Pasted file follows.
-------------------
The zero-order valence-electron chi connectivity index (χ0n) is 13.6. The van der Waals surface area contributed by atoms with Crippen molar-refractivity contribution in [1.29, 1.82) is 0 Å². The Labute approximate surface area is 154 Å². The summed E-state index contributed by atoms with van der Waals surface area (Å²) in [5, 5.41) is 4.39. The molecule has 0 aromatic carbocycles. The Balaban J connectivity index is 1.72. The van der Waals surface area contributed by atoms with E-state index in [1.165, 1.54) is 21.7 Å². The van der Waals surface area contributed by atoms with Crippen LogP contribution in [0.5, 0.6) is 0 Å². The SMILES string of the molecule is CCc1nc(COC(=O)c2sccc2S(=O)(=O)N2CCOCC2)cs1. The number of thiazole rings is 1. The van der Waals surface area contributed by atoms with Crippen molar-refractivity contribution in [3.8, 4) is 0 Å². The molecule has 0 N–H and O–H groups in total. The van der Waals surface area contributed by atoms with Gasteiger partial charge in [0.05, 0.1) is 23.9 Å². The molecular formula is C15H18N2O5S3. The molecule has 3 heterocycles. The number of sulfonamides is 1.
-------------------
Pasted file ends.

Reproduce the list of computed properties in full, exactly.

The zero-order valence-electron chi connectivity index (χ0n) is 13.6. The van der Waals surface area contributed by atoms with Crippen molar-refractivity contribution in [1.29, 1.82) is 0 Å². The Labute approximate surface area is 154 Å². The summed E-state index contributed by atoms with van der Waals surface area (Å²) in [5, 5.41) is 4.39. The molecule has 0 aromatic carbocycles. The Balaban J connectivity index is 1.72. The van der Waals surface area contributed by atoms with E-state index in [1.165, 1.54) is 21.7 Å². The van der Waals surface area contributed by atoms with Crippen LogP contribution in [0.5, 0.6) is 0 Å². The SMILES string of the molecule is CCc1nc(COC(=O)c2sccc2S(=O)(=O)N2CCOCC2)cs1. The number of thiazole rings is 1. The van der Waals surface area contributed by atoms with Crippen molar-refractivity contribution in [3.8, 4) is 0 Å². The molecule has 0 N–H and O–H groups in total. The van der Waals surface area contributed by atoms with Gasteiger partial charge in [0.05, 0.1) is 23.9 Å². The molecular formula is C15H18N2O5S3. The molecule has 3 heterocycles. The number of sulfonamides is 1.